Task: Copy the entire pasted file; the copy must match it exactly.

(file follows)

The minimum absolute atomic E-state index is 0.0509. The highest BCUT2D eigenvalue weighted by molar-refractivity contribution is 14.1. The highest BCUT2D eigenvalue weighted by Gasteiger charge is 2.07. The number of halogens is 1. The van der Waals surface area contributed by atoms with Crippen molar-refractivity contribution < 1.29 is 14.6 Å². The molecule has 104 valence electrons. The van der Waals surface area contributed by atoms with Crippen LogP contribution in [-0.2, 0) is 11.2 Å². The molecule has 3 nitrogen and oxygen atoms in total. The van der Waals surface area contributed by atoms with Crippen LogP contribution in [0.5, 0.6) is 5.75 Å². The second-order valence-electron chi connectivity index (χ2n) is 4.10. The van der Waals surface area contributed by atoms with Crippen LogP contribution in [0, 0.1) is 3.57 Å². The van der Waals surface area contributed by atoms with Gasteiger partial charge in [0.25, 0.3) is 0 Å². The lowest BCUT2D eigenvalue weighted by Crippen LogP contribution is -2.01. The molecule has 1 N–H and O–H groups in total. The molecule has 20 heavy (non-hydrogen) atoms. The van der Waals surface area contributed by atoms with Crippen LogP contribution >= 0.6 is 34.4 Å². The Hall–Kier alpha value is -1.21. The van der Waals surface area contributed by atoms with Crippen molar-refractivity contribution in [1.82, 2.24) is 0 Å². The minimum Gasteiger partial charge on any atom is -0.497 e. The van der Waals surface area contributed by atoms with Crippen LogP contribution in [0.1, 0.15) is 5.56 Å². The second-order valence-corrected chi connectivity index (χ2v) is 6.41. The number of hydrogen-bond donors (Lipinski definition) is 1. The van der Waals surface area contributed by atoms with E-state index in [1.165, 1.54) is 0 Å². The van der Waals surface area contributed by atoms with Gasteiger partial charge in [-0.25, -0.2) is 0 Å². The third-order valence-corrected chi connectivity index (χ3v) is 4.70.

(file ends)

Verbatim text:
The minimum absolute atomic E-state index is 0.0509. The highest BCUT2D eigenvalue weighted by molar-refractivity contribution is 14.1. The highest BCUT2D eigenvalue weighted by Gasteiger charge is 2.07. The number of halogens is 1. The van der Waals surface area contributed by atoms with Crippen molar-refractivity contribution < 1.29 is 14.6 Å². The molecule has 104 valence electrons. The van der Waals surface area contributed by atoms with Crippen LogP contribution in [-0.2, 0) is 11.2 Å². The molecule has 3 nitrogen and oxygen atoms in total. The van der Waals surface area contributed by atoms with Crippen LogP contribution in [0.5, 0.6) is 5.75 Å². The second-order valence-electron chi connectivity index (χ2n) is 4.10. The van der Waals surface area contributed by atoms with Crippen LogP contribution in [0, 0.1) is 3.57 Å². The van der Waals surface area contributed by atoms with Gasteiger partial charge in [0.25, 0.3) is 0 Å². The lowest BCUT2D eigenvalue weighted by Crippen LogP contribution is -2.01. The molecule has 1 N–H and O–H groups in total. The molecule has 20 heavy (non-hydrogen) atoms. The van der Waals surface area contributed by atoms with Crippen LogP contribution >= 0.6 is 34.4 Å². The Hall–Kier alpha value is -1.21. The van der Waals surface area contributed by atoms with Crippen molar-refractivity contribution in [1.82, 2.24) is 0 Å². The minimum Gasteiger partial charge on any atom is -0.497 e. The van der Waals surface area contributed by atoms with Crippen LogP contribution in [0.1, 0.15) is 5.56 Å². The second-order valence-corrected chi connectivity index (χ2v) is 6.41. The number of hydrogen-bond donors (Lipinski definition) is 1. The van der Waals surface area contributed by atoms with E-state index in [1.165, 1.54) is 0 Å². The van der Waals surface area contributed by atoms with Gasteiger partial charge in [-0.25, -0.2) is 0 Å². The third-order valence-corrected chi connectivity index (χ3v) is 4.70.